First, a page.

Alas, there is need for a second post today--alas
, for it too is about a death. Poet and culture-maker and lovely man Paul Stevens
died this morning in Australia, with all his family about him. Thanks to poet Janet Alexa Kenny
for letting his many fans and friends know. I'm thinking of the close of his poem about Tasmania: "At last to sail free / Between southern capes / Thick with kelp and wild foam, / With wave awash, surging, / Late sun on the headland, / And shadow down valley / Past all memory."
|The Flea. |
Cover image by Mark Bulwinkle.
Born in Yorkshire, Paul Stevens lived in Australia for most of his life. He graduated from the University of Sydney with an Honours degree in Early English Literature and Language, and studied history and archaeology as well. He taught history and literature in New South Wales, where he lived with his wife and family. He was a wide-ranging reader and thinker and generous to many.
Many of us are grateful to his work in founding magazines of formal poetry. The Shit Creek Review. Chimaera. The Flea.
I tend to think the marvelous Flea
his crowning glory as a magazine founder, as it is so very different from all other poetry magazines and so interesting in its relation to literary history--binding his love of Renaissance and metaphysical poetry to his love for his contemporaries. Artist Makoto Fujimura has talked about "caring for our culture." Paul Stevens was an example, a caretaker of culture.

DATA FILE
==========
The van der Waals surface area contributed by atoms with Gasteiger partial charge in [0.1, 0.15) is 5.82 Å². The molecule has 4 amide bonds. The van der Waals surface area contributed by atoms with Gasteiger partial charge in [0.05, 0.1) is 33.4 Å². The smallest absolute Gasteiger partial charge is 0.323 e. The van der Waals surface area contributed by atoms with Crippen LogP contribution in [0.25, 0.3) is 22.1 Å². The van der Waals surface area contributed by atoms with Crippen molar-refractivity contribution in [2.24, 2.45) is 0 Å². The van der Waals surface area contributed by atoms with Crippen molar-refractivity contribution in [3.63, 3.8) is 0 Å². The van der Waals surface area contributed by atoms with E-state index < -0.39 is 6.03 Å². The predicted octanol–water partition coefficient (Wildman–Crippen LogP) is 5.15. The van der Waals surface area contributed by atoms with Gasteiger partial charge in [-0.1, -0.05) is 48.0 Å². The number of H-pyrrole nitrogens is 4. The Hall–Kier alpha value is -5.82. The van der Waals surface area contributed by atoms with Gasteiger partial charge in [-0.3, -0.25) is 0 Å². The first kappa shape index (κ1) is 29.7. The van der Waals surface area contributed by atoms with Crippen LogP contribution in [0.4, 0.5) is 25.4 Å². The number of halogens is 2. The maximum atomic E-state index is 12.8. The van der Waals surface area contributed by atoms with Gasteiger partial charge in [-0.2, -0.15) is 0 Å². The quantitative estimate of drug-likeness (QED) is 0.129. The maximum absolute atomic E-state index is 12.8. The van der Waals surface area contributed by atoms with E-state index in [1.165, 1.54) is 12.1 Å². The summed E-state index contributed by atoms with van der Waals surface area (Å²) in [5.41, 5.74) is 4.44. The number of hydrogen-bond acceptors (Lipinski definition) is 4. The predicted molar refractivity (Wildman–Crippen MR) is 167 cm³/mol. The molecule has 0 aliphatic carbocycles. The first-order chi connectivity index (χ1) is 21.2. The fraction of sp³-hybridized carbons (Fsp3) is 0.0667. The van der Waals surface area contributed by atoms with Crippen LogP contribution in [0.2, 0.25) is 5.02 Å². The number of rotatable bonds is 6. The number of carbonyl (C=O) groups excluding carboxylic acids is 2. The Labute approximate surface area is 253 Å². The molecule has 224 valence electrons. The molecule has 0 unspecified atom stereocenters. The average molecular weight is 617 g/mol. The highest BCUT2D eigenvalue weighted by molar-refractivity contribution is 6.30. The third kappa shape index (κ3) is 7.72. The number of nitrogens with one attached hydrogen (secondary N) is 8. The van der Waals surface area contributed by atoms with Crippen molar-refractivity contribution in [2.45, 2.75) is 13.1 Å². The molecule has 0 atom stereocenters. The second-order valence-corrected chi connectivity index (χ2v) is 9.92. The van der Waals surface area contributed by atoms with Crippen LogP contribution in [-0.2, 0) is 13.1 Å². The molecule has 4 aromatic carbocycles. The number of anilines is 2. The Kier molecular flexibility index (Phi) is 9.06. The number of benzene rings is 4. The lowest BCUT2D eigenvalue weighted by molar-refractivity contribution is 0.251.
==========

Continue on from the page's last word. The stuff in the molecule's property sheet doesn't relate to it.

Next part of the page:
, Paul Stevens, father and teacher, maker of poems and marvelous 'zines. I wish that I had known you sooner; I am glad that I knew you in the marvelous aether of the internet, where minds brush against one another despite all distance in space. Even now your words and your poetry 'zines touch us, although we are severed from you in time.
Archaeologists in Italy have unearthed two skeletons
thought to be
5,000 to 6,000 years old, locked in an embrace.
Their sex has not yet
been determined. (BBC)
Mother to daughter, softly touching, is it?
Sister to sister's delicate embrace?
Friend to friend, companions past corruption?
Brother to brother, face to well-loved face?
The wheat crop rippled in the heat, the cattle
Grazed sweet grass, milk splashed in bowls of clay;
All fell to dust; from dust these rise, recovered
As brush and trowel lift slow time away.
Lover to lover, holding all that's dear,
They gaze into each other's eyes, long blind,
Stripped back to bony gesture: stubborn relics,
So much of earth, so much of human kind.
Originally published in Poemeleon
, reprinted in The Hypertexts